ISL 2018-19: True Spanish approach yet to yield a title as Bengaluru's pragmatism triumphs

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ISL
The trend of the Spanish approach failing to bear fruit in the ISL continues with Goa's loss in the final....

Two Spanish coaches went head-to-head in the Indian Super League (ISL) final between Bengaluru FC and FC Goa and in the end, it was Carles Cuadrat who emerged triumphant at the Mumbai Football Arena.

The Bengaluru coach became the third Spaniard in five seasons to lift the ISL trophy, following in the footsteps of Antonio Lopes Habas and Jose Francisco Molina. Last season, Albert Roca, another Spaniard faltered when it mattered as his team went down to Chennaiyin FC on home soil at the final hurdle.

Both Cuadrat and Roca had strong connections to Barcelona and that had reflected on the approach taken by latter during Bengaluru’s runners-up campaign in the ISL last season. Roca’s Bengaluru had been true advocates of the possession-based Spanish philosophy of playing the match on the front foot while taking the game to the opposition.

Cuadrat, meanwhile, has added his own tweaks and taken a more pragmatic approach while retaining the best parts of Roca’s system. Cuadrat’s Bengaluru have not been as free-flowing and dominant as the previous season but have instead displayed an intense competitive spirit to overcome adversities.

Bengaluru have found themselves trailing on several occasions over the course of the campaign but have managed to get the done with Cuadrat mixing up his approach to tailor the circumstances. The Spaniard has been flexible with his strategy and has not been afraid to change his system when the proceedings haven’t gone his team’s way. In fact, their defence was one of the primary reasons as to why they did well this term as opposed to merely relying on the quality in their attack. Cuadrat has certainly adopted a more mature methodology which has resulted in the team winning their first ISL title.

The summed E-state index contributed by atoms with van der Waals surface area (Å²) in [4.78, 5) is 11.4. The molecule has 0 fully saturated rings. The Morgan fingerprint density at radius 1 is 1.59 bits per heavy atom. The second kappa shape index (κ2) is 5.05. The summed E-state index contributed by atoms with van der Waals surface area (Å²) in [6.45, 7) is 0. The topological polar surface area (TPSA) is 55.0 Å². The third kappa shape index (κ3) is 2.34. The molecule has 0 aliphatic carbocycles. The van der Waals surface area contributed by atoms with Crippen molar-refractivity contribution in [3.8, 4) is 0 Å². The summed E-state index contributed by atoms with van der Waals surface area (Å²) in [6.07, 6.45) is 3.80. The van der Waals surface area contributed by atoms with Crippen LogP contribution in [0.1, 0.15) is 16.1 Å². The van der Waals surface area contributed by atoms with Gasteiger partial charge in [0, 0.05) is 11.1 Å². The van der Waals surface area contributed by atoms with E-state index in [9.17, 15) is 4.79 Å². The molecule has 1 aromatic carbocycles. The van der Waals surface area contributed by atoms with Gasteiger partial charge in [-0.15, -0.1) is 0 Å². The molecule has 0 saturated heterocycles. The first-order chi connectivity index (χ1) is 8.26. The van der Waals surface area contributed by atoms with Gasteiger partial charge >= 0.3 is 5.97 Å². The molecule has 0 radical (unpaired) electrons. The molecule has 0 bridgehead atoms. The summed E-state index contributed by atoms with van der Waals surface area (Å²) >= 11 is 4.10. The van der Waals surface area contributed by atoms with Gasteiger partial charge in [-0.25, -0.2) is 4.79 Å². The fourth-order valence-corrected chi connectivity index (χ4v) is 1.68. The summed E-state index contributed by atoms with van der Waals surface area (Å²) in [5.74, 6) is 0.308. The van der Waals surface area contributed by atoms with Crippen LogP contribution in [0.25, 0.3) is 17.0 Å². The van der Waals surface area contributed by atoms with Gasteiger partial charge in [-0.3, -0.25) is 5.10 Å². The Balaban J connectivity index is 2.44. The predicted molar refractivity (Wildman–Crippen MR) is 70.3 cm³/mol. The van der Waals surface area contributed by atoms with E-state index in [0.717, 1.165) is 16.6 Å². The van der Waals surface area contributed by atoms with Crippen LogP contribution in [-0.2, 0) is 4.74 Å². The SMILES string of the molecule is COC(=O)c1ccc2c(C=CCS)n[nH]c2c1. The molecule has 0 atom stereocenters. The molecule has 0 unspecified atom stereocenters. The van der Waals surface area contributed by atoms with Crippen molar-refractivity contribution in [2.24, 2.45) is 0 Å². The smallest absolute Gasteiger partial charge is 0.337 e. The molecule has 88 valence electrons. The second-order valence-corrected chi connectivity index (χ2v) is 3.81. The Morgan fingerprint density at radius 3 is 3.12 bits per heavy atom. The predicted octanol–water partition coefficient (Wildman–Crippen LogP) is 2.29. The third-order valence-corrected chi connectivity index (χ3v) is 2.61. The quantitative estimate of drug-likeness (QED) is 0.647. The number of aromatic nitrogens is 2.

This is in stark contrast to Goa’s Sergio Lobera who has stayed true to his Spanish attacking approach in both his seasons with the club. Lobera’s Goa were tearing up the league with their silky smooth free-flowing football filled with quick interchanges but came undone in the final against a more pragmatic approach.

Goa stumbling at the final hurdle had been similar to Bengaluru being sucker punched last year by Chennaiyin. The Gaurs had arguably been the team to watch this season with their eye pleasing football winning them many plaudits.

Had Goa emerged victorious in the final, it would have been the first time the ISL title has been won by adopting a complete Spanish approach. Both of Cuadrat’s compatriots to win the ISL title before him had deployed a system resembling anything but Spanish.

Habas’ title-winning for the then named Atletico de Kolkata in the inaugural edition was based on a counter-attacking approach who were very strong in their defensive organisation. Similarly, Molina’s campaign with the same club in 2016 has been characterised by a strong defence comprising of Henrique Sereno and Tiri along with a hard-working midfield double pivot of Borja Fernandez and Stephen Pearson.

The coaches who have gone all in with the Spanish way in the ISL have been Roca, Lobera, Miguel Angel Portugal at Delhi Dynamos last year along with Josep Gombau at Delhi and Cesar Ferrando at Jamshedpur this season. Both Roca and Lobera have been beaten to the title in the final while the rest have failed to even achieve play-off qualification for their respective sides.

Spanish coaches and players might be becoming the flavour of the ISL but success has actually come to those who have looked the other way.

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